Property prices spiked dramatically last month in China, raising the question of whether further government intervention is needed to avoid a possible housing bubble.
Housing prices rose in 66 of 70 Chinese cities in August when compared to the previous month, according to the National Bureau of Statistics. Compared to last year, prices were higher in all but one of the 70 cities tracked by the government.
Prices in Shanghai and Beijing registered some of the largest increases, rising 15% over the previous year. In the southern manufacturing hub of Shenzhen, prices jumped 18%.
On average, new home prices across the cities increased 7.5% over the previous year -- the quickest pace since December 2010.
With limited investment options in China, real estate has traditionally been a popular choice for consumers looking to expand their portfolios. That, in turn, has pushed China's urban housing prices up for much of the last decade, sparking a cycle of government reaction to curb the market.
Fearing the development of a real estate bubble, China sought to stem rising property prices earlier this year.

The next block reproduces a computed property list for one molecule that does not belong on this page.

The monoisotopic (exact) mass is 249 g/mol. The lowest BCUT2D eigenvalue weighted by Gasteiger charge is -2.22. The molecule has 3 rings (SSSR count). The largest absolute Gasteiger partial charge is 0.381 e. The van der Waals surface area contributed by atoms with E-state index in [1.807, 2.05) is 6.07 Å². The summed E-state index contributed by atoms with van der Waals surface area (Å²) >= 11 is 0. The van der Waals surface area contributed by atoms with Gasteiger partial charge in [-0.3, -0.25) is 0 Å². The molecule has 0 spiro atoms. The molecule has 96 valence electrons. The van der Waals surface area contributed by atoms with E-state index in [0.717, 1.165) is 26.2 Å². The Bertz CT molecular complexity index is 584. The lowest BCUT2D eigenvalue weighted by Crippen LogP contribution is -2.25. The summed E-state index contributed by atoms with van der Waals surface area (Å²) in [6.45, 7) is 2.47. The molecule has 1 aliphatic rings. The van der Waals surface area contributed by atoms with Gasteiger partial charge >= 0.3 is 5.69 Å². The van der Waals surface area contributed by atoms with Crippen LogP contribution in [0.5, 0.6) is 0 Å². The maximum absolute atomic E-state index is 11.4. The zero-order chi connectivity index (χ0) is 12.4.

Authorities in Shanghai told banks to stop issuing loans to individuals attempting the purchase of a third home, and Beijing announced that unmarried residents could only purchase one home.
While the measures had some impact, policymakers were forced to consider the broader effect of such policies as China's economy showed signs of slower economic growth.
"The government seems to have tolerated rising property prices and has not rolled out new tightening measures, which ... may partly reflect the challenge it faces in achieving a 7.5% growth target," said Zhiwei Zhang, an economist at Nomura.
But China's economy is now showing signs of more stable growth and looks set to achieve its GDP targets for the year, experts say, indicating that larger-scale property market restrictions may be on the way.
"We believe the government's priority may shift toward containing financial risks and property prices," Zhang said.
Citing rampant speculation and poor planning, some China analysts are worried about the development -- and possible deflation -- of a housing bubble.
Yet other analysts insist that fears of a bubble are overstated. Hundreds of millions of Chinese are expected to move from rural areas to cities over the next decade, they say, and demand is likely to remain strong.